“We have seen some positive results of this sensitization. For example, the country has increased its maternal and child health budget, and the Ministry has made firm commitments to strengthening the midwifery training system, increasing the number of midwives in the country, and deploying them more efficiently.”

“We have initiated a dialogue for recognition of a standalone midwifery training program that would also register and regulate midwives. The Ministry of Health Community Development, Gender, Elderly and Children (MoHCDGEC) is facilitating stakeholders including the Tanzania Nurses and Midwives Council, TAMA, and other stakeholders to reach a consensus on implementation of this program.”

“This initiative is very important, because public health facilities in rural areas are experiencing a severe shortage of resources – including competent midwives. This shortage contributes to underutilization of health facilities and leads to high rates of home deliveries where delivering women are attended by unskilled people.”

“Consequently, services are not provided in a timely manner (or at all). Women may then not see the point of traveling to a facility and choose to give birth at home supported by a traditional birth attendant or family member.”

“I plan to continue my advocacy, through TAMA, the Ministry, and the hospital, to accomplish four tasks. First, I want all to recognize that midwifery is a profession! Tanzania needs a clear-cut policy stating that midwifery is a profession in itself, not a branch of nursing,’’ she advises.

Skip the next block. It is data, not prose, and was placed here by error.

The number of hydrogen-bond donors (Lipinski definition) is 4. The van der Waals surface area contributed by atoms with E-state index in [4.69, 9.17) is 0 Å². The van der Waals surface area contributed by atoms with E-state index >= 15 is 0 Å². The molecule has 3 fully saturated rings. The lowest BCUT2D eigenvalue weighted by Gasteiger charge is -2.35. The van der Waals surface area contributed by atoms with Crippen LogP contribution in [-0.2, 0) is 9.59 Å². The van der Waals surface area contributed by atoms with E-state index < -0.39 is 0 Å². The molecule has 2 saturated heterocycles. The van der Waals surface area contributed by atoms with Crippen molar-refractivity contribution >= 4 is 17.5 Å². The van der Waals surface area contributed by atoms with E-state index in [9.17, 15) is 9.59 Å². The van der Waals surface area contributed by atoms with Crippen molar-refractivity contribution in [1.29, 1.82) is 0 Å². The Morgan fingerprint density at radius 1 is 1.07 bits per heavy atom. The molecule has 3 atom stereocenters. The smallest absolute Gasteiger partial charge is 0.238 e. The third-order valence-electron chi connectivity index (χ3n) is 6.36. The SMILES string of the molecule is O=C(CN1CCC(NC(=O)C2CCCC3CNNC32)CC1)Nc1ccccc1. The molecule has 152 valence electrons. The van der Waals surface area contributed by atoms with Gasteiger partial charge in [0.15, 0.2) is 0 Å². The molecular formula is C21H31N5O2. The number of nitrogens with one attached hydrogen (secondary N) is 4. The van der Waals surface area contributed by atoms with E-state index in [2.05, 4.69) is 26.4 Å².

“Second, schools of midwifery need to be strengthened to graduate high-quality midwives in good numbers.”

“Third, facilities need to be well equipped to provide quality and dignified care to women and children. We need delivery rooms that offer women privacy and the ability for a family member to stay with the woman throughout labor.”

“We need modern equipment to monitor the mother and the baby during labor and delivery. We need basic supplies, medicines, and protective gear the midwives.”

Shortage of midwives

In Tanzania, 257 women and their babies die due to complications of pregnancy or childbirth which means 93,800 deaths each year, 70 percent or more of which are preventable with proven and effective interventions.

Midwives are seen as the single most important cadre for preventing maternal and new-born deaths and stillbirths. Especially in humanitarian contexts and for poor or hard-to-reach populations, midwives provide the majority of immediate care to mothers and new-borns, often without support, materials, training, or recognition.

The ICM is highlighting some of the challenges midwifery faces at the policy and facility level this week at its 2017 Triennial Congress in Toronto